30 January 2006, aired on The Late Late Show with Craig Ferguson, LA, California, USA
My father was 75 years old and he lived a very full life. He did everything that he set out to do. Where I come from, in the Celtic tradition it’s kind of a wake where we talk about the person’s life, there’s a lot of drinking usually, but of course I won’t be taking part in that. I think others may get involved in that for obvious reasons.
During the wake we tell favorite stories about the person that’s passed and it’s not always very flattering for the person, either. It’s kind of a roast sometimes. It’s a celebration of a human being with faults and quirks and all the idiosyncrasies that go with being a person and my father was certainly that.
My father was born on St. Patrick’s Day in 1930 which was a source of great pride for his Irish Catholic mother and some consternation for his Scottish Protestant father. He grew up from a poor background. He grew up in Glasgow in Scotland during World War II. Glasgow was bombed heavily during the war and all of the kids were evacuated out of the cities and put to work on the farms in the countryside to escape the German bombing.
It was supposed to be some kind of an idyllic reprieve, but my father’s experience was more like a Dicksonian workhouse. It didn’t work out well for him. It was very tough for him. He didn’t talk about it much. In the six years that he was there it was just awful. He had a very tough childhood.
From where he started to where he ended up with the journey so vast and incredible it’s too much for me to hope to emulate…”
My father spent two years in the British army stationed in Germany. He worked in the post office in Scotland for 44 years. He started as a telegram boy delivering telegrams on the Norton ex-army base where you change the gear by taking your hands off the handlebars, called the suicide shift.
They were too poor to emulate Marlon Brando in the Wild One with the silk scarf, so they used to wear white tea towels around their necks to look like Americans.
I have lived in America for eleven years and I have never seen anyone wearing a white tea towel around their necks. But I’m still looking.
By the time my dad retired, he had about 600 men working for him at the Edinburgh post office in the capital of Scotland. He was a chief inspector and he was the boss and he went all the way up. He did it through hard work.
He was a Scottish nationalist, my father. He believed in an independent Scotland. He also believed in this place. He believed in America and in the opportunity it offered. My father introduced me to America literally. He brought me here when I was 13. We used to get cheap fares.
Cheap air fares from Freddy Laker and I think it was $100 or something and we visited my father’s brother, my Uncle James, who had moved to Long Island. I talked often about the summer I spent there as a teenager as a 13 year old.
My father said, “Where did you get the idea I had the whole summer off work? We were there for three weeks.”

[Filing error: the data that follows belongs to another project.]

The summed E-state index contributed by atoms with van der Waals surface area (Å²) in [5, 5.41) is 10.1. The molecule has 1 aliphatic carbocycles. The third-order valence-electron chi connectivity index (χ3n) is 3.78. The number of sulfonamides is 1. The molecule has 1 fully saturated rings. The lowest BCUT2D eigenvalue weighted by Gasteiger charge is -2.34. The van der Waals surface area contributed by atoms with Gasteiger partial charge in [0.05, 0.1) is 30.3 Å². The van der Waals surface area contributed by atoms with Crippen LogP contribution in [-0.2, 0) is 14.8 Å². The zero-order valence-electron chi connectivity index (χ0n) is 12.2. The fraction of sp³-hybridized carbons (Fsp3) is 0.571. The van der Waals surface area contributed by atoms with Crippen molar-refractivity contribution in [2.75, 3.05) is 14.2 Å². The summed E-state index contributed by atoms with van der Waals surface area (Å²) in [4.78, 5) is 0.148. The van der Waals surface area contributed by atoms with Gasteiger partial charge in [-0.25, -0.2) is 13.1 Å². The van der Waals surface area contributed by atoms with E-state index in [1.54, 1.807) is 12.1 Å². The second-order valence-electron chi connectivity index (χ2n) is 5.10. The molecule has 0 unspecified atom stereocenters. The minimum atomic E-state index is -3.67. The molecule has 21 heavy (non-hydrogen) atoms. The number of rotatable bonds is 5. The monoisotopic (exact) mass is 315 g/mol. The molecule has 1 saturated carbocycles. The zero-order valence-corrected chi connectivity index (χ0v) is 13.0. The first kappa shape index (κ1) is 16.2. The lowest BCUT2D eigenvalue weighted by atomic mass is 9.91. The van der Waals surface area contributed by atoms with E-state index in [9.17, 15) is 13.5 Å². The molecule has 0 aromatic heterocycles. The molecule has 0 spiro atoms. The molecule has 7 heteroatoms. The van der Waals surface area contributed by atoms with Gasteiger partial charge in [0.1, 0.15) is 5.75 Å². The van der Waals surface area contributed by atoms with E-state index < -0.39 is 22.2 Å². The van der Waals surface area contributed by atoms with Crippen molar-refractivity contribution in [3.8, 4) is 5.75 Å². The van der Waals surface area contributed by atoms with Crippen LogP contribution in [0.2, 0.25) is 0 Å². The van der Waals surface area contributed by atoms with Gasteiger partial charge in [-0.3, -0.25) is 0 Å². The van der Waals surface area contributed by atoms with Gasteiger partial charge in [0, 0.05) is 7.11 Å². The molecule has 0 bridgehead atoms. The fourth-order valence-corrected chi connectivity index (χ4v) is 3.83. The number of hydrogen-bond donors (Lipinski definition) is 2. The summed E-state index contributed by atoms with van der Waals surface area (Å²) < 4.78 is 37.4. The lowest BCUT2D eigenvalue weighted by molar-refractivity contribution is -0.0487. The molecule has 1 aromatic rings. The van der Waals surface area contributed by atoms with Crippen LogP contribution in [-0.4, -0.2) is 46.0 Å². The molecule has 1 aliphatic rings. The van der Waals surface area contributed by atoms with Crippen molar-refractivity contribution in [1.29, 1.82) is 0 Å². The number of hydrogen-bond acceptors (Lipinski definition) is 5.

But in my mind it was a life-changing experience. I fell in love with American then. I decided then to come back.
My father believed in hard work and I believe that’s how my father expressed love. There is something spiritual in hard work. I think spirituality isn’t all about aromatherapy and scented candles. I think for my dad it was about getting up early and working hard and making a better life for his kids. And that’s what this man did.
Every Christmas at the post office, there’s something called the pressure. Where the mail starts to build up and there’s more and more mail and the postal workers were working 12 hour shifts all the time. It was crazy the amount of work they were doing. Now I think they call it going postal.
He worked his ass off the entire month of December. But every Christmas morning, he woke up with me and my brother and my sister and helped put the presents together. He must have been blooming tired. But he did it and he never mentioned how tired he was.
But I think he must have been tired.
My father was in charge of postal workers. Postal workers in Glascow – they are tough men. These are not guys who say “I am lactose intolerant. Can we get soy in the cafeteria?” They weren’t guys like that. He was a big man, my father. And he had a buzz cut, my father. It made him look like he had a scrubbing brush up here. And that was his nickname; they called him “Big Scrubber,” and the postal workers used to me and say, “You’re Big Scrubbers boy,” and I would say, “I’m Little Scrubber. Wee scrubber.” But I could never really live up to that.
When I was broke, my dad gave me a job as a temporary worker in the post office in December. It was back when I was still drinking and I got drunk and I was an hour late for work and my father was the boss and I showed up at 5 am and not 4 am. Another worker saw me and said, “Your father knows you’re late and he’s got a special assignment for you.” And what he did was send me to the Glascow airport to load mailbags onto the planes in December. I have never been so cold in my life. And remember Glascow is on the same latitude as Moscow and I had an incredible hangover and I was late because I’d been drunk, but I was never late for work again, I’ll tell you that.